Grace's Guide

British Industrial History

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Thomas Parker Co

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1895.
August 1899.
1899. Belfast electric lighting station.
1899. Chester electric lighting station.
1899. Fixed-ratio continuous current transformer.
1899. Erecting shop with Vaughan and Co overhead crane.
1899. Machine Shop.
1899. Armature winding shop.
1901. Standard gauge electric locomotive.

of Wednesfield Road, Wolverhampton.

1894 The company was registered on 19 April, to acquire a business of electrical engineers and contractors[1]. The prospectus for the company was to carry on the business of manufacturing plant for electric lighting, electric transmission of power, electric railways, electric tramways, electro-chemical, electro- metallurgical, and such other purposes as are incidental or conducive to any of the above objects, and new developments and improvements in electrical and general engineering[2]. Freehold obtained of about seven acres in Wednesfield Road, Wolverhampton, on which to build the works, which were opened in December. Thomas Parker was contracted to be managing director for 10 years. C.T. Mander, J.P., Mayor of Wolverhampton, was chairman of the board of directors.

1894 The company had negotiated to purchase the Eickmeyer Dynamo Winding Patents. Electric Construction Co disputed this and there was an exchange of lawyers's letters. This was eventually resolved with Electric Construction Co paying £2,000 to Thomas Parker Ltd for the right to use the patents[3].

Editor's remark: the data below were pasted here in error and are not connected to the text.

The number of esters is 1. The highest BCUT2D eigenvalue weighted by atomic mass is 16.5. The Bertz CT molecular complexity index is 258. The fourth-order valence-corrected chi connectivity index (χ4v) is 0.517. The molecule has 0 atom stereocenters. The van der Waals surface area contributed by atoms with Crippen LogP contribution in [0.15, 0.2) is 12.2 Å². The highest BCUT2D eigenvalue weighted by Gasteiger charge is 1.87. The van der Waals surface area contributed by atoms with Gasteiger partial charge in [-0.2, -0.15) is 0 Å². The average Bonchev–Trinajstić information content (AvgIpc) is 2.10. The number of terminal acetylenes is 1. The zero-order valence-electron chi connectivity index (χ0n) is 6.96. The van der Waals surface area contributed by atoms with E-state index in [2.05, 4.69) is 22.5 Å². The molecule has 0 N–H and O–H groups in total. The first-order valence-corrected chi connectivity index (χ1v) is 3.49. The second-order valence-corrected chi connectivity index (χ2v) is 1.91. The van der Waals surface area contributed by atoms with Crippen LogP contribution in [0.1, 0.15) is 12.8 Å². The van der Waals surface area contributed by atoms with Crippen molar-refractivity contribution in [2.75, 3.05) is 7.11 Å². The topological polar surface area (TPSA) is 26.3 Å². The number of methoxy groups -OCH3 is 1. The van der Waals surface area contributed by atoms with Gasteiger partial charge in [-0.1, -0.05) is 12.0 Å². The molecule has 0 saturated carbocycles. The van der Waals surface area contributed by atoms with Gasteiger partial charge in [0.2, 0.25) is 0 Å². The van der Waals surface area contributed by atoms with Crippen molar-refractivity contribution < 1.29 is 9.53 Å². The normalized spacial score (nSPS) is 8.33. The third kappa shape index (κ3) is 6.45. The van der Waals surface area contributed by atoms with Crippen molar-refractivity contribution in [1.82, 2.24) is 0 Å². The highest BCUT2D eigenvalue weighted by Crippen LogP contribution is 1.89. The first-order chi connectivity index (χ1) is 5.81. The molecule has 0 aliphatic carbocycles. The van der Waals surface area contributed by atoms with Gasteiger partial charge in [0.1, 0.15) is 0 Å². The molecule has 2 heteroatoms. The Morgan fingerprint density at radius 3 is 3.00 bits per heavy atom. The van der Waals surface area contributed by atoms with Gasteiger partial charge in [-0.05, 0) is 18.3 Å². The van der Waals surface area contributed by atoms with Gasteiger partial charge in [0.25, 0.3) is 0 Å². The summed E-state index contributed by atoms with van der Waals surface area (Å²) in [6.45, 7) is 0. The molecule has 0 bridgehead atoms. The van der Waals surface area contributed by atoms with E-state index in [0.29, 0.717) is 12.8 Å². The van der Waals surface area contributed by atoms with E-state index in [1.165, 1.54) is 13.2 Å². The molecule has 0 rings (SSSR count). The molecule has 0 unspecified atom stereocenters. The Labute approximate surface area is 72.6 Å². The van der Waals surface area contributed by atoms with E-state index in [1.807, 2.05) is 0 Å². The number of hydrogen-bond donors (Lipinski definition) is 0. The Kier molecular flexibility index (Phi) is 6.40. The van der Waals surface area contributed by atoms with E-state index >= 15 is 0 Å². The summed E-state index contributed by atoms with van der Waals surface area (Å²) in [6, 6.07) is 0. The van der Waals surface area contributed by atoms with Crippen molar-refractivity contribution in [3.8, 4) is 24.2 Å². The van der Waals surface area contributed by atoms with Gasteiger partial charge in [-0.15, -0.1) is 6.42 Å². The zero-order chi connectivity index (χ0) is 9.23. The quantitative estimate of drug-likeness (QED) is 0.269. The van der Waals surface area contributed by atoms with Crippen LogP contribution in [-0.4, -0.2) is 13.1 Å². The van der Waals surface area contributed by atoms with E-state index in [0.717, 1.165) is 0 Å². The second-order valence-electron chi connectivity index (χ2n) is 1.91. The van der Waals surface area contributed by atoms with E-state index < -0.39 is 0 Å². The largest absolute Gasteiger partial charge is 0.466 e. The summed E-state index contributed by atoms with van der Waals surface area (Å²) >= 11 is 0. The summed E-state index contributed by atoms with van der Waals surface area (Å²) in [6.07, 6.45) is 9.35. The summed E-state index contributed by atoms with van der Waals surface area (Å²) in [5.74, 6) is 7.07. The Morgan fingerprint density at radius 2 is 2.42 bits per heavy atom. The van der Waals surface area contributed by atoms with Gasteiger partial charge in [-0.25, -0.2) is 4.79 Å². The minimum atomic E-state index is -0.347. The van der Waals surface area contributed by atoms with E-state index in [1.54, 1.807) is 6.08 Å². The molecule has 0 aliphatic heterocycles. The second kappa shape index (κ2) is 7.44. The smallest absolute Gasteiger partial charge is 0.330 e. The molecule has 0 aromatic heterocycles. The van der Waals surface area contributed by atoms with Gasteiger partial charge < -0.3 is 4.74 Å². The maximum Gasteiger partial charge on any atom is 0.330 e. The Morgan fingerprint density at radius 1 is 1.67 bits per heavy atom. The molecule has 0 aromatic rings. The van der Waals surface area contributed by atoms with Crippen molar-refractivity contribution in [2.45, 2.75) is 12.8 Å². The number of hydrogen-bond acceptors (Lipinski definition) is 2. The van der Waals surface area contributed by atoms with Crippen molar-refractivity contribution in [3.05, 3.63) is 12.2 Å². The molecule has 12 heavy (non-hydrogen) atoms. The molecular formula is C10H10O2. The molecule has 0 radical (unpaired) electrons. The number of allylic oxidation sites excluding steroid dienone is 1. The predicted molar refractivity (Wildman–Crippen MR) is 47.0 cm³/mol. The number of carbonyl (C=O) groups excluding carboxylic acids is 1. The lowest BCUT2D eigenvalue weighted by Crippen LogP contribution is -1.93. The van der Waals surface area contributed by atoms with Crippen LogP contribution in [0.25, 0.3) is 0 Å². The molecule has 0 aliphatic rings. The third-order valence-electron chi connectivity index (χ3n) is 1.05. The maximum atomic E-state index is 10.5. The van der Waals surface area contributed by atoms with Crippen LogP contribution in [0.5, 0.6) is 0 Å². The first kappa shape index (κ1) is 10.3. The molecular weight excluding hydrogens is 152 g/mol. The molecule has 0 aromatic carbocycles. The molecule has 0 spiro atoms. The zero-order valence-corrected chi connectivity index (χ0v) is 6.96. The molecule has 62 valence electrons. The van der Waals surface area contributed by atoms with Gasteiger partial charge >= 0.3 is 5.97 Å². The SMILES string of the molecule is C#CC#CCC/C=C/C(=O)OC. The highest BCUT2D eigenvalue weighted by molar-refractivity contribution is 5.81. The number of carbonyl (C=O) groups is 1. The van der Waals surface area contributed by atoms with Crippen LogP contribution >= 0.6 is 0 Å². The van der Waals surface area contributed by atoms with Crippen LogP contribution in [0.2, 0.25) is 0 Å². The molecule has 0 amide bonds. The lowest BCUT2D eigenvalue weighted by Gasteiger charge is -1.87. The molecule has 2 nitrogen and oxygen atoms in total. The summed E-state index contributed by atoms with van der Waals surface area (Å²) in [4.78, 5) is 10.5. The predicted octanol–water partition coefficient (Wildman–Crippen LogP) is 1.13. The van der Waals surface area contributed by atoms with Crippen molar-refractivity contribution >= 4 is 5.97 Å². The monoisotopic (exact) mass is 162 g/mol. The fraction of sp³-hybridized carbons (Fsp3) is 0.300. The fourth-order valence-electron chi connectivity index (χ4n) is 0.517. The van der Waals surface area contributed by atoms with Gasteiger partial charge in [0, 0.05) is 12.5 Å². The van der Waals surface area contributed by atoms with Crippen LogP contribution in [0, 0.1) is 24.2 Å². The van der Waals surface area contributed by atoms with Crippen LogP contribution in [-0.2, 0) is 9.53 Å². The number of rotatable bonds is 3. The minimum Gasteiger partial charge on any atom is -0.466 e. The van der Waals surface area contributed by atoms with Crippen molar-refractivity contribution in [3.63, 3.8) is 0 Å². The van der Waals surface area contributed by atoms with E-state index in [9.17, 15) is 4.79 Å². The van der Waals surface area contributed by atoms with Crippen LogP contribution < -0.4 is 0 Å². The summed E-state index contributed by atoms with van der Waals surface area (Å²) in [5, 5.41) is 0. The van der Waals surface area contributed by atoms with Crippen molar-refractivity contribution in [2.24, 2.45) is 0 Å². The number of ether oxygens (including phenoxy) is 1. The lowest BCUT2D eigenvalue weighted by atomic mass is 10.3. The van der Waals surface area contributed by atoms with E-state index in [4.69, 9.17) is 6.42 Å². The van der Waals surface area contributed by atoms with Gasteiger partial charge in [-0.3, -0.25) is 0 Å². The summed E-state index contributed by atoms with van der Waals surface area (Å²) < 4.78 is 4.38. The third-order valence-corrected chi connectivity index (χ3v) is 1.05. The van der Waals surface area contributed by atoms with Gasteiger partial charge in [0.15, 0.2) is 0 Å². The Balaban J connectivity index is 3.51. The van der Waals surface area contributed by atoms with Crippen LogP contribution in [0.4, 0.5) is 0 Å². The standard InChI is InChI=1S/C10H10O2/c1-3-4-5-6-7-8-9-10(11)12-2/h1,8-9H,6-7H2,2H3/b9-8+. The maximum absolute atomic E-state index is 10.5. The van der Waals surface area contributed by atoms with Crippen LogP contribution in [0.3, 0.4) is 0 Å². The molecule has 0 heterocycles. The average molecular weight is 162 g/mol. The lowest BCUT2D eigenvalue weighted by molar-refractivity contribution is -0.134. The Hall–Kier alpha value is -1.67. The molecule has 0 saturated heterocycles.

1895 Fitted electric lighting to the Theodore Mander's house, Wightwick Manor, using a steam-driven generator which supplied 100 volts D.C. for the lamps. A set of lead-acid batteries was added at a later date. The company also supplied dynamos for the new power station and electrical distribution system of Wolverhampton Council.

1897/98 Made the generators for the Folkestone Electricity Works, which produced 3,000 volts D.C. This was stepped-down at sub-stations, using rotary converters.

1899 Thomas Parker stepped down as MD but continued as a director and as consulting electrical engineer. He had also developed a method of manufacturing Chlorate of Soda using a version of the "Wednesfield Furnace" he had developed.

1899 About 700 employees. The staff were mostly pupils of Parkers from previous years[4].

1900 Makers of direct-current dynamos. [5]

1903 Business had declined and no dividend was paid.

1904 Thomas Parker left the business at the end of his contract.

1905 Poor business due to lack of orders, a state of affairs common throughout the electrical trade, exacerbated by the large amount of capital invested in the industry and hence the strength of competition, had necessitated the company going onto short-time working.

1909 Company put into voluntary liquidation. Assets transferred to the Rees Roturbo Manufacturing Co Ltd.


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